The world is full of teeny tiny wonders that are too small for the human eye to see. Through photomicrography—the photography of a small object taken with the aid of a microscope—we are able to see these miniature amazements. Originally created for scientific purposes for the study of microscopic details, photomicrography is commonly used in forensic labs and medical research. But now more and more photographers are using it as a form of artistic expression. From man-made technology to living creatures and biological materials, photomicrography is changing the way we see the world around us.
Most of us have come across a daddy-longlegs crawling along in our backyard. Daddy-long-legs, officially known as Opiliones, are harmless creatures often mistaken for spiders. (FYI the rumor that they actually have extremely poisonous venom but don’t have strong enough fangs to bite us is just a myth.) Although most of us have never looked at one under a microscope, if we did, this is what we’d see. This photo was taken by Charles Krebs from Issaquah, Washington. It earned 12th place in Nikon’s Small World Photomicrography Competition earlier this year.
At first glance, this image looks like a lovely painting of mystical trees done by a fine artist, but it is actually a microscopic image of the human tongue. The human tongue has a large number of nerves and blood vessels that the naked eye is unable to see. For this particular image, the tongue vessels were injected with lead chromate, a chemical compound with a yellow color (which is also used to create yellow paint) in order to highlight the vessels. Taken by Frank Reiser from Nassau, the photomicrograph received an honorable mention in the Nikon competition.
My Tapeworm Tells Me What To Do
Tapeworms, Taenia solium, are pretty disgusting when you think about it. They are little flat worms that make a home in human, and some animal, intestines. They are often contracted from undercooked meat, or from someone who didn’t wash their hands well enough after going #2…yuck! They are pretty gross looking without a microscope, but from this photomicrograph we now know that they are even more disgusting and creepy than we imagined. That mouth, those eyes… it is the stuff of nightmares. We can thank Teresa Zgoda from the Rochester Institute of Technology for this disturbing image.
This bright and colorful image looks like a digital work of art that could be made into a trippy poster for a college student. It definitely does not look like a photograph of a living creature, but that is precisely what it is. Christian Gautier Biosphoto from France snapped this image of a Synapta, better known as a sea cucumber. Sea cucumbers, which live on the ocean floor, have leathery skin and sort of resemble giant slugs. But who would have guessed that up close they actually look like a collection colorful little anchors?
Every spring and summer, digger wasps emerge to terrorize our yards. Also known as Cicada Killers, these wasps have two large eyes, known as “compound eyes,” as well as several “simple eyes” known as ocelli, which are usually arranged in the shape of a triangle. When Laurie Knight from the UK took a 20x magnified image of those simple eyes, covered in condensation, this was the result. While it is pretty cool looking, don’t try to get a close-up look at these crazy eyes on your own, or you will probably end up stung.
This may appear to be a blurred-out image of a Christmas light show, or a vibrant bouquet of flowers, but it is in fact “Individually labeled axons in an embryonic chick ciliary ganglion.” In more comprehensible English, they are nerve fibers in the eye of a baby chicken in the embryo stage. The axons send impulses to the chick’s brain. Each neuron is labeled with a different color by the genetic engineering technique called Brainbow. Pretty crazy, right? Dr. Ryo Egawa, a former researcher at Nagoya University Graduate School of Medicine in Nagoya, Japan captured this amazing photo.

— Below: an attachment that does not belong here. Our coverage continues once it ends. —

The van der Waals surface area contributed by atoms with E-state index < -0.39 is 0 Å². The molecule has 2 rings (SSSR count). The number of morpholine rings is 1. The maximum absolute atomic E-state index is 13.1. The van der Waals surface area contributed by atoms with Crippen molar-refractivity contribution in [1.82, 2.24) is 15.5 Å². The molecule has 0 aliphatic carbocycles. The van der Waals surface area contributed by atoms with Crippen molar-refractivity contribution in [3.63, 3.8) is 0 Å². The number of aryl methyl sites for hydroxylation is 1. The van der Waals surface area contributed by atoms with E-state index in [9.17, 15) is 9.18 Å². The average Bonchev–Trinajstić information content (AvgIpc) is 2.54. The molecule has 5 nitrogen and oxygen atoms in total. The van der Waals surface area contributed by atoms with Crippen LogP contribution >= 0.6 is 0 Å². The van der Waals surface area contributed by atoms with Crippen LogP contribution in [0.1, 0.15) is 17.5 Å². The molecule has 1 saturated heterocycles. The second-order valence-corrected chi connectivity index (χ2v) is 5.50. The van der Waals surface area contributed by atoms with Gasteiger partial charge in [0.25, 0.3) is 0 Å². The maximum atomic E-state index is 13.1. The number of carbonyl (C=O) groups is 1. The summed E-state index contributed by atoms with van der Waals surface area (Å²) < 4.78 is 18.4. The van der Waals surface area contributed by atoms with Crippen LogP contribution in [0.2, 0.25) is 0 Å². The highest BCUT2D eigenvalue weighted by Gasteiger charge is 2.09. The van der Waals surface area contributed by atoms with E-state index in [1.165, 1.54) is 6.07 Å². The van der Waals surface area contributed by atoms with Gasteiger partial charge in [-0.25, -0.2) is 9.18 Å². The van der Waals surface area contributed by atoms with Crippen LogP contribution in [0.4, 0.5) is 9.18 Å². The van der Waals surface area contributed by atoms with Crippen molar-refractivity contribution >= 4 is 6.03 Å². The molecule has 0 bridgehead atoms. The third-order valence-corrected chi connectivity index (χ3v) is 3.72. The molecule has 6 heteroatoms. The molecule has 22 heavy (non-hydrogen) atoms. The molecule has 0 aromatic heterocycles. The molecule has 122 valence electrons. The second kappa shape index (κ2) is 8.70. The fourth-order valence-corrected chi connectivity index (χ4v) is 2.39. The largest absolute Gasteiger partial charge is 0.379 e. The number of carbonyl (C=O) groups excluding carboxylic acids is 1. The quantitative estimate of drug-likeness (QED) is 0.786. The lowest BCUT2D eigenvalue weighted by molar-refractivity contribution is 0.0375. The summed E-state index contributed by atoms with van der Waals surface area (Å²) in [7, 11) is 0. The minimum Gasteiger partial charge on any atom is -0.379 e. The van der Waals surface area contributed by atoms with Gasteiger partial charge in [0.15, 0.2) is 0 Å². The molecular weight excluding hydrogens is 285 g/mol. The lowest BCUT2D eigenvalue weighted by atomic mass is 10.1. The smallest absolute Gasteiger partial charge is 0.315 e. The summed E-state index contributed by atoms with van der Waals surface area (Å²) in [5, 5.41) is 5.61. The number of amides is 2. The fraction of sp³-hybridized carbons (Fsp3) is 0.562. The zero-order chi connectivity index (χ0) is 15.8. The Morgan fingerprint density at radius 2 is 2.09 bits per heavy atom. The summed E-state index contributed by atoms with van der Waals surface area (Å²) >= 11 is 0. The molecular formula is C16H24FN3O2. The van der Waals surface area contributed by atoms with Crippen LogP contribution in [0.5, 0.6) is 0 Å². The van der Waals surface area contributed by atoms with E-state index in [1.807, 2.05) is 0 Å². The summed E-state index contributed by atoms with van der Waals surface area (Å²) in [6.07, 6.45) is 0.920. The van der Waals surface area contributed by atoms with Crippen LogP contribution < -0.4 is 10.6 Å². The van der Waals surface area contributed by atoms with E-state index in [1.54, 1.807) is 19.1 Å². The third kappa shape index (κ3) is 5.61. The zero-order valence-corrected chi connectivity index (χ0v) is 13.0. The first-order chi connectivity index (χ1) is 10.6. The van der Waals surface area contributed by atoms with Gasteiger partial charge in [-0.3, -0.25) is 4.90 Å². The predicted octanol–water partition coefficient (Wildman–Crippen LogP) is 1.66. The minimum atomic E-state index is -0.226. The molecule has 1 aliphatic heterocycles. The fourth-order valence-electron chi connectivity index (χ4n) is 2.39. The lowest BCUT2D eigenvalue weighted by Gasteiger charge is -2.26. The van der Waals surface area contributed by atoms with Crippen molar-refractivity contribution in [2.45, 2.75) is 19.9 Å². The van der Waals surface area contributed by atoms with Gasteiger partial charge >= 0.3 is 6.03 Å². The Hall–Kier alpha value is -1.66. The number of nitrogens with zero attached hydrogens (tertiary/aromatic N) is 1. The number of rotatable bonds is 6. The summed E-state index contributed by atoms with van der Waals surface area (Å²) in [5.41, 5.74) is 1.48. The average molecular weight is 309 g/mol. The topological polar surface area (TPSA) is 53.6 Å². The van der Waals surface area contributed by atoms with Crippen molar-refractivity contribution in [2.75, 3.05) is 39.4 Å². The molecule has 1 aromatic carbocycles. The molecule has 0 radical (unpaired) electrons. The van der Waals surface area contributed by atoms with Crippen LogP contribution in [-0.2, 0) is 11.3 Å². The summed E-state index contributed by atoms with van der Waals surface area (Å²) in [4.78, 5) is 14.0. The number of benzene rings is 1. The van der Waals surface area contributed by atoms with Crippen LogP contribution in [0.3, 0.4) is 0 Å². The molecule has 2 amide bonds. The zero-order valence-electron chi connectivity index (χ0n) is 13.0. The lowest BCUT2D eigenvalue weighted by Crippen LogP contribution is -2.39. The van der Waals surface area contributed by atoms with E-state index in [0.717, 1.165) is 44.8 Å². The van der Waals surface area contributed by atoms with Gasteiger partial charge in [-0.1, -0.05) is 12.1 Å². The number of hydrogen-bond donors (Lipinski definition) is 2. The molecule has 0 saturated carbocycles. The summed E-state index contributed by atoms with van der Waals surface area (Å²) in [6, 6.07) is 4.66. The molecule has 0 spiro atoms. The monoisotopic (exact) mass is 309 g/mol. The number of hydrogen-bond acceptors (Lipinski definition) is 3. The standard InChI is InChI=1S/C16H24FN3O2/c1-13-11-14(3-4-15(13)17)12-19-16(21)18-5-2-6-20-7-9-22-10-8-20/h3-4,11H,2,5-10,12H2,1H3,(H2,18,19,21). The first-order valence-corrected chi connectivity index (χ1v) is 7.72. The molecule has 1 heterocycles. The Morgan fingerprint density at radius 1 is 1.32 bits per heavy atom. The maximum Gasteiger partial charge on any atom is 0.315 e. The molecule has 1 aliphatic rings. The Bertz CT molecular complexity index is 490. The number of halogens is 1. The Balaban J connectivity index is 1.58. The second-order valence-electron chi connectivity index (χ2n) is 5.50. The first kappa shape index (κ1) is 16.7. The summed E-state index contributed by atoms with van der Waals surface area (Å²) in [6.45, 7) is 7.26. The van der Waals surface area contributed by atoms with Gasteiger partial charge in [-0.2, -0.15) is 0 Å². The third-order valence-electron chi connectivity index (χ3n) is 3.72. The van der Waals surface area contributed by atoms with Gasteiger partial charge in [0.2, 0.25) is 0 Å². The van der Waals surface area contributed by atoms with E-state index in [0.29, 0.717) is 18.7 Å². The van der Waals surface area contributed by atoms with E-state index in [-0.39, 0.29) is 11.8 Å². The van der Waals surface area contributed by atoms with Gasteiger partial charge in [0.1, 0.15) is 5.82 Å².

Birds Of A Feather
This amazing image is actually a down feather from the great tit. No, that is not something dirty. The great tit, or Parus major, is a small bird commonly found in Europe, the Middle East, Central and Northern Asia, and parts of North Africa. At normal size, the bird’s feathers appear yellow, white and black, but are much more vivid up close. The image was taken by Marek Miś from Suwalki, Poland, a biologist by education but a photographer by trade, who specializes in photomacrography and photomicrography. This particular photo of his earned him 16th place in this year’s Nikon competition.
Here is another photo from Marek Miś of Suwalki of Poland. This pretty triplet image is actually tiny air bubbles from crystals of melted ascorbic acid, better known as vitamin C (though not a tablet or capsule). The technique used to melt the ascorbic acid is one that is used by a number of photomicrographers, as it is known to achieve unique and visually appealing results. The technique creates an almost limitless array of shapes and patterns with no rhyme or reason. This particular entry earned Mr. Miś sixth place in the 2016 Nikon competition.
This image took home first place at the 2017 Nikon Competition. It is an photo of something all of us have, but it doesn’t look quite the same to the naked eye. The technical description of the subject is immortalized human skin cells (HaCaT keratinocytes) expressing fluorescently tagged keratin. In layman terms—our skin. A skin cell to be exact, that has an excessive amount of keratin in it, which is fluorescently labeled in yellow. Dr. Bram van den Broek from The Netherlands Cancer Institute came across it while conducting research with Andriy Volkov, a student in the Cell Biophysics group.
This image also looks like something a college kid would paste onto their wall. The rainbow of colors are deep and rich, and it appears to have a velvet-like texture. Not necessarily adjectives you would normally use to describe a broken credit card, but that is precisely what it is. Specifically, plastic fracturing on a credit card hologram magnified by 10. It was taken by Steven Simon of Simon Photography from Grand Prairie, Texas. He used a technique called “oblique illumination,” where light is projected at the subject from a sideways, slanting angle.